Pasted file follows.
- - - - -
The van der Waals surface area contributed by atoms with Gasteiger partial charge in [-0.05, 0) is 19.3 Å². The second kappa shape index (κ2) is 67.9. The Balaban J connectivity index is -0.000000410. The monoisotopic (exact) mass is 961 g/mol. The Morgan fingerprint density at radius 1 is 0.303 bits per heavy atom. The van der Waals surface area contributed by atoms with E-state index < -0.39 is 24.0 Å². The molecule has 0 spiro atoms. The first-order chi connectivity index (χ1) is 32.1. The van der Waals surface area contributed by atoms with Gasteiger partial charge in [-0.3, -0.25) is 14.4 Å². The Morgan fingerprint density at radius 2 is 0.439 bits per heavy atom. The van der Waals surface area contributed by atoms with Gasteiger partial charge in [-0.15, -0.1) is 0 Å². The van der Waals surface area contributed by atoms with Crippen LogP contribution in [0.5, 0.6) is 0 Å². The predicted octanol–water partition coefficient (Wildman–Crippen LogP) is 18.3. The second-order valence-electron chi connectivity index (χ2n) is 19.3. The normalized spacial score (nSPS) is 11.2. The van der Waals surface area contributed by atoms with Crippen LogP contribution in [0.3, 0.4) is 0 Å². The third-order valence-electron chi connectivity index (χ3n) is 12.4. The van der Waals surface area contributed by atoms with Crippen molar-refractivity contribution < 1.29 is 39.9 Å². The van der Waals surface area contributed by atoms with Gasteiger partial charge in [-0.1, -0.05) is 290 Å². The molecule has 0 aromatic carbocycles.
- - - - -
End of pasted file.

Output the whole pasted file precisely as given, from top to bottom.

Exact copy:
The van der Waals surface area contributed by atoms with Gasteiger partial charge in [-0.05, 0) is 19.3 Å². The second kappa shape index (κ2) is 67.9. The Balaban J connectivity index is -0.000000410. The monoisotopic (exact) mass is 961 g/mol. The Morgan fingerprint density at radius 1 is 0.303 bits per heavy atom. The van der Waals surface area contributed by atoms with E-state index < -0.39 is 24.0 Å². The molecule has 0 spiro atoms. The first-order chi connectivity index (χ1) is 32.1. The van der Waals surface area contributed by atoms with Gasteiger partial charge in [-0.3, -0.25) is 14.4 Å². The Morgan fingerprint density at radius 2 is 0.439 bits per heavy atom. The van der Waals surface area contributed by atoms with Gasteiger partial charge in [-0.15, -0.1) is 0 Å². The van der Waals surface area contributed by atoms with Crippen LogP contribution in [0.5, 0.6) is 0 Å². The predicted octanol–water partition coefficient (Wildman–Crippen LogP) is 18.3. The second-order valence-electron chi connectivity index (χ2n) is 19.3. The normalized spacial score (nSPS) is 11.2. The van der Waals surface area contributed by atoms with Crippen LogP contribution in [0.3, 0.4) is 0 Å². The third-order valence-electron chi connectivity index (χ3n) is 12.4. The van der Waals surface area contributed by atoms with Crippen molar-refractivity contribution < 1.29 is 39.9 Å². The van der Waals surface area contributed by atoms with Gasteiger partial charge in [-0.1, -0.05) is 290 Å². The molecule has 0 aromatic carbocycles.